One of the sexiest things you can do is look your partner in the eye. I don’t mean some kind of fleeting glance. I mean genuinely lose yourself in her eyes; fall into them and risk losing yourself inside them. Today, we spend most of our time with our eyes glued to distractions: our phones; our laptops; the television. When we are with our partners, we’re pulling in any of myriad directions, and it can start to feel disconnecting and distancing rather than intimate and uniting.
There’s a science to falling in love with someone through eye contact. More than 20 years ago, a psychologist by the name of Arthur Aron conducted an experiment to see if he could make two people fall in love with each other in his lab. And the results were surprising. If two people have only a little commonality, but then spent a prescribed amount of time looking deeply into each others eyes, the likelihood of falling in love with that person is surprisingly high.
A year ago now, I had a woman come into my life. We were both were looking for a specific kind of relationship; one that revolved around a dynamic sex life as well as a power-exchange dynamic, where she could safely be submissive in the bedroom and I could be dominant. But after two dates, she was thinking I wasn’t capable of controlling her in that way. She liked the fact that I respected her, but she wasn’t convinced I could be anything other than simply a friend. And while there is a joy to cultivating a friendship, that wasn’t what I wanted. So when she agreed to come down to my apartment for the evening, I told her I wanted four minutes of her time as soon as she arrived.
I arrived at that time because she had taken to saying “good boy” every time I agreed with her. She did it four times in quick succession the day before she was to come down, as well as the day of our date. So I told her I wanted a minute for each of those texts, which really did grate on me. And when she arrived, she thought I was going to do something more extreme than what I did. I sat her at the end of a couch and made her look me in the eye for four minutes. I did this for one simple reason: I’d read her blog about being recently sober, and I knew from what she’d shared that she valued but was nervous about being seen for the person she was. She was learning to be vulnerable in that kind of setting.
What ensued, though, was more profound than what either of us had considered possible. There was a welling up of emotions during that time. We were able to cycle through some feelings of initial discomfort at being so close to each other but not speaking; allowing, instead, the power of our eye contact to carry the conversation for us. There was a amusement at just staring at one another. But then something else happened as those initial nerves and jitters wore down. We fell into a kind of intimacy and disbelief at the connection we were feeling. A couple minutes into the time, she put her hand on my chest, and I put mine on hers. It was a unifying moment that had nothing to do with sex or play or nakedness. It had everything to do with solidifying a connection. And when that time was up, she asked if we could keep going.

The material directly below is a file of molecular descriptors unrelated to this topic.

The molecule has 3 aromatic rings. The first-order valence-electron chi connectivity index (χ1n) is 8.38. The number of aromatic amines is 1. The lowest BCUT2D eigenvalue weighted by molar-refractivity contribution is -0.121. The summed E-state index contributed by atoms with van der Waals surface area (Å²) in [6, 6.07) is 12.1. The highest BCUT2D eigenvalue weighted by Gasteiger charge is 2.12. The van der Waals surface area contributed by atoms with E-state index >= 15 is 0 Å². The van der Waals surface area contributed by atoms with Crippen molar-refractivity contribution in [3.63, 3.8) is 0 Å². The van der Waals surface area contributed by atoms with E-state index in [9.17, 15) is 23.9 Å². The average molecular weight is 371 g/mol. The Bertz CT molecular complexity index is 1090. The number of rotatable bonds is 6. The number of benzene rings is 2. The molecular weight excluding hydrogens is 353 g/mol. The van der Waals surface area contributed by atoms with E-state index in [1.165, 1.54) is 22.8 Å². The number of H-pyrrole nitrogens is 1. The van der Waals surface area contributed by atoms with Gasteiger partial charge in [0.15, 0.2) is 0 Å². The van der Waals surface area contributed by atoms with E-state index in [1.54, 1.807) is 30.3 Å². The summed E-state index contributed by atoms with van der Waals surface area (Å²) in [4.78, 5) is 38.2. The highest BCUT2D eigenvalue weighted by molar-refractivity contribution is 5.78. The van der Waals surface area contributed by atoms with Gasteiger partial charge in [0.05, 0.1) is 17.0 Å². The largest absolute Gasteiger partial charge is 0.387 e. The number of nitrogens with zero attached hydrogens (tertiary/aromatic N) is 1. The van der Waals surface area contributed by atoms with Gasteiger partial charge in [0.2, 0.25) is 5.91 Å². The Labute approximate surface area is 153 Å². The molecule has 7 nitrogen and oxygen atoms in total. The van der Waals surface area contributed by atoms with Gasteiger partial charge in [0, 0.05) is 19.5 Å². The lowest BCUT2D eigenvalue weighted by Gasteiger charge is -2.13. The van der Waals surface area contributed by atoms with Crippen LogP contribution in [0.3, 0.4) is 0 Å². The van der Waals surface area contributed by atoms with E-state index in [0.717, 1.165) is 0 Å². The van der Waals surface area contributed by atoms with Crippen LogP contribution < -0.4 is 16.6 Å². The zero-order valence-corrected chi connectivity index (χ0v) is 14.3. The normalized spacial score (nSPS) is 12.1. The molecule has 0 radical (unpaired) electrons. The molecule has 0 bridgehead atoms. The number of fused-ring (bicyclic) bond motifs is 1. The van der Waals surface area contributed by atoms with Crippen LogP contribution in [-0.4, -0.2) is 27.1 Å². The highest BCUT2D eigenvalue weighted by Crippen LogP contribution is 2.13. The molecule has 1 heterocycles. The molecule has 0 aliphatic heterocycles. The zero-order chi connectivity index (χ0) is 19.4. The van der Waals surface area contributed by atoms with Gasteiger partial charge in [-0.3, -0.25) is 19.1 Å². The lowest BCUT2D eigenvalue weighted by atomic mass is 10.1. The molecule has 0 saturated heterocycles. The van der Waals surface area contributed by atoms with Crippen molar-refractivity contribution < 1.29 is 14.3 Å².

Needless to say, we continued.
And that eye contact, now, is part of our routine. When either of us feels off or disconnected, we come back together through quiet time spent simply looking into each other’s eyes. It’s powerfully grounding as a couple. But it also is empowering as individuals. Each of us feels seen in the space we are. There’s no place to hide or to run. And for both of us, who are predisposed to either running or numbing our feelings, this kind of intimacy is a radical kind of presence.
So the suggestion is something very simple. Eye contact can be ritualized, and it’s a critical component to not only falling in love, but also in staying in love with a partner. The idea is to take just a few minutes each day to stop, be quiet, and to simply see each other as the person we are. What you’ll find, I’ll bet, is an increased connectivity and validation in the roles you’ve chosen. There’s an appreciation. There’s a deepening desire. There’s more intimacy. And the resulting feeling is that nothing is more important than the person your looking at.
Then next time you’re sitting down for dinner, or before you settle into your evening routines, set aside 5 minutes and agree to power off the cell phones, turn off the television, and remove the distractions. Focus on the person you’re with, and let that person also accept you for who you are. There’s a good bet you’ll prove Dr. Aron’s studies, and create a surprisingly deep connection.
Robert F. James is a lecturer in creative writing at San Jose State University. He’s been a professional writer his entire adult life, and his writings primarily focus on the challenges of modern masculinity. He lives on a small hobby farm in the Santa Cruz Mountains of California, where he raises chickens, rabbits, and ducks while managing a small garden. He’s been a Sailor, a pastor, a television and radio personality, and a professional piercer. His eclectic background lends itself to an exploratory aspect of his writing. His work is an authentic reflection of the issues he puzzles over on a daily basis, and he spends a good deal of time outdoors to process them. A large herd of deer on the property seem to respond favorably to his ramblings.